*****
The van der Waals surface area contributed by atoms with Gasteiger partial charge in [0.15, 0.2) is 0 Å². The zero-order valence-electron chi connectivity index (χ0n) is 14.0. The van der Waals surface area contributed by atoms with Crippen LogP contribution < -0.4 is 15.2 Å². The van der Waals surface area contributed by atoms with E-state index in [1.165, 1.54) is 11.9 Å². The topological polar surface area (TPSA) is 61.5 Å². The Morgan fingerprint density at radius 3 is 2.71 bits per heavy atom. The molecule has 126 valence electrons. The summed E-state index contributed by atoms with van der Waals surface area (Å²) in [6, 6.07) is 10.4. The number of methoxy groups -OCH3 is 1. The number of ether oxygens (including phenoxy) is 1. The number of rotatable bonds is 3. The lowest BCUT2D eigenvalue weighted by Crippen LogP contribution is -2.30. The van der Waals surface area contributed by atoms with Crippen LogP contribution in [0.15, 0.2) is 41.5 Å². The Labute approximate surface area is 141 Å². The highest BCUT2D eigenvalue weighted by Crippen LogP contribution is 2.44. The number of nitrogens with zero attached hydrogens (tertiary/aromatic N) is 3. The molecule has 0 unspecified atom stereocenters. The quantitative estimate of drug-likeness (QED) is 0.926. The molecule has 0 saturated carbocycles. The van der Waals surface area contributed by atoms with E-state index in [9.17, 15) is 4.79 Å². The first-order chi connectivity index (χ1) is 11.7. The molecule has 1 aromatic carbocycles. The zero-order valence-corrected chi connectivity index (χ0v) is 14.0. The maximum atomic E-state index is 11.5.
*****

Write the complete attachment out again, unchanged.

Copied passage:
The van der Waals surface area contributed by atoms with Gasteiger partial charge in [0.15, 0.2) is 0 Å². The zero-order valence-electron chi connectivity index (χ0n) is 14.0. The van der Waals surface area contributed by atoms with Crippen LogP contribution < -0.4 is 15.2 Å². The van der Waals surface area contributed by atoms with E-state index in [1.165, 1.54) is 11.9 Å². The topological polar surface area (TPSA) is 61.5 Å². The Morgan fingerprint density at radius 3 is 2.71 bits per heavy atom. The molecule has 126 valence electrons. The summed E-state index contributed by atoms with van der Waals surface area (Å²) in [6, 6.07) is 10.4. The number of methoxy groups -OCH3 is 1. The number of ether oxygens (including phenoxy) is 1. The number of rotatable bonds is 3. The lowest BCUT2D eigenvalue weighted by Crippen LogP contribution is -2.30. The van der Waals surface area contributed by atoms with Crippen LogP contribution in [0.15, 0.2) is 41.5 Å². The Labute approximate surface area is 141 Å². The highest BCUT2D eigenvalue weighted by Crippen LogP contribution is 2.44. The number of nitrogens with zero attached hydrogens (tertiary/aromatic N) is 3. The molecule has 0 unspecified atom stereocenters. The quantitative estimate of drug-likeness (QED) is 0.926. The molecule has 0 saturated carbocycles. The van der Waals surface area contributed by atoms with E-state index in [9.17, 15) is 4.79 Å². The first-order chi connectivity index (χ1) is 11.7. The molecule has 1 aromatic carbocycles. The zero-order valence-corrected chi connectivity index (χ0v) is 14.0. The maximum atomic E-state index is 11.5.